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When teachers turn into entrepreneurs

Set up originally in a university campus, Blue Chip Designs now operates independently.
By Lalah M. Varias |

With mostly talent and just a little money, professors can become entrepreneurs, too.

 

Four Ateneo de Manila University (ADMU) professors—Dr. Rosula Reyes, Noel Patron, Carlos Oppus, and Jose Claro Monje who all teach at the university’s electronics and computer engineering department—have put up a company that provides integrated hardware and software solutions to both in-campus and outside clients. The company, Blue Chip Designs Inc., started as a research and development venture of the department in the design of computer hardware, software, and firmware.

 

“We only had our talent, and we were lucky that we were able to start the company with only a little money,“ says Dr. Reyes, the company’s chief operating officer.

 

The group’s first major project in 2002 involved the development of a controller for a thermal printer so it can produce erasable printouts as well as firmware for its microprocessor and Windows printer driver. Since then, a company has been asking them to develop controllers for different specifications and applications.

 

This was followed in 2004 by their creation of software for a portable ECG (electrocardiogram) machine. Reyes explains the innovation: “An American company developed the hardware, but their machine couldn’t transfer data into a PC. The hardware only recorded the ECG signal, but it did not give any reading. Our software enabled it to do that.”

 

In 2003, seeing the growing demand for its R&D services, the group incorporated Blue Chip Designs, but all four ran the company at the Ateneo department. This was because by being housed at the department, the company’s overhead expenses were very minimal, and they were also receiving compensation from the university as research consultants. “Of the amount remitted to us as consultants, 30 percent was going to ADMU,” Reyes explains. “That percentage was actually equivalent to renting the space in the department.”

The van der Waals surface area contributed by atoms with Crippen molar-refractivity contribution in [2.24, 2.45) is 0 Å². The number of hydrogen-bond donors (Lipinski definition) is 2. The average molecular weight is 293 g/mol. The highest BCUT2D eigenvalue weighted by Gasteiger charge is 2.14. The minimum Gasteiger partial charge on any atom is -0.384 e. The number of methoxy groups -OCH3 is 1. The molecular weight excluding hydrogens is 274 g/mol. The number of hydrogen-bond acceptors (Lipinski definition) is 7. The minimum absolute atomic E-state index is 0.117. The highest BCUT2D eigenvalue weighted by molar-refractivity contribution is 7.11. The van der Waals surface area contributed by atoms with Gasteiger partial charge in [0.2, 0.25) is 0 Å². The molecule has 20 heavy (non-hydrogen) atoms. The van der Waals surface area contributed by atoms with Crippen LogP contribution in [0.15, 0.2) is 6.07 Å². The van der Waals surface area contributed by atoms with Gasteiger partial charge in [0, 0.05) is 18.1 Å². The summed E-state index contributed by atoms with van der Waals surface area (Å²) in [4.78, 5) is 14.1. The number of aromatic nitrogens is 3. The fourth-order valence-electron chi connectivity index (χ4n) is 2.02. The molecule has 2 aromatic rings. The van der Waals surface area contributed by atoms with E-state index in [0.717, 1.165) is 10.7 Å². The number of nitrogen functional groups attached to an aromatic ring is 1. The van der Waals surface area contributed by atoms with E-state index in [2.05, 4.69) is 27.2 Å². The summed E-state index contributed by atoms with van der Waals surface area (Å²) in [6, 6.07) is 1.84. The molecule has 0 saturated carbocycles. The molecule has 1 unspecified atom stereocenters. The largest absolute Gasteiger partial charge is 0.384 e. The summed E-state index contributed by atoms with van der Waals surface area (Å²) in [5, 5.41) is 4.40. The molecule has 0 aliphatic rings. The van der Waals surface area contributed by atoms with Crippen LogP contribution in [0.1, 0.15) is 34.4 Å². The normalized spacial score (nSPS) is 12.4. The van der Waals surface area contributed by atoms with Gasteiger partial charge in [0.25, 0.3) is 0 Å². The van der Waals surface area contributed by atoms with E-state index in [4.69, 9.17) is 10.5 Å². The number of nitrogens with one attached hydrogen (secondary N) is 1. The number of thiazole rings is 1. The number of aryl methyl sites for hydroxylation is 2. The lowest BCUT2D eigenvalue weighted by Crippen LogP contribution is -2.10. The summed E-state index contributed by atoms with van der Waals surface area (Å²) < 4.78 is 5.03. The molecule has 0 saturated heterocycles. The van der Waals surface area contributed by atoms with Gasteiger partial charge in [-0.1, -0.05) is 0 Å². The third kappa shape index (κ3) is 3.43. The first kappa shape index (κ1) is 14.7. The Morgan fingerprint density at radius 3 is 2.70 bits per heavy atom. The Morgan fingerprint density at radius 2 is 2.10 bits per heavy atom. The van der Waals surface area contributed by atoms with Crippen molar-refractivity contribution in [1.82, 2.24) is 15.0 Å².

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The incorporation of Blue Chip Designs required them to open a bank account with P6,250, which was 1/16 of the company’s total authorized capitalization of P100,000.

 

Two years later, in 2005, the company moved out of the Ateneo campus and established an office along Loyola Heights in Quezon City independent from the university. This allowed the four, who still teach at the Ateneo, to properly entertain their increasing number of clients who were not from the university. “You just cannot allow people to come in and out of the department if they are not connected with the university,” says Reyes.

 

This time, the group increased the authorized capitalization of Blue Chip Designs to P1 million, thus enabling the company to buy computers and pay for its office rentals one year in advance.

 

Currently, the company continues to serve clients they had acquired back when they were still with the university. Reyes says that the secret to maintaining clients is keeping your promises. “If you can deliver, clients would stick with you,” she adds.

 

A major client of Blue Chip gives them several projects at a time; in fact, it has appointed the company as its research and development arm, handling all software and firmware needs for color printers, point card printers, and finger and print scanners.

 

Blue Chip currently has 11 personnel, including the four owners. Most of its projects are for foreign companies but it has put up another company, Bughaw Electronic Solution & Technologies Inc., to cater to the needs of local companies.

 

CONTACT DETAILS
BLUE CHIP DESIGNS INC.
Unit 302 Xanland Place Condominium
323 Katipunan Avenue,
Loyola Heights, Quezon City
Telephone: (02) 425-1133
E-mail: feedback@ bcdph.com
Website: www.bcdph.com

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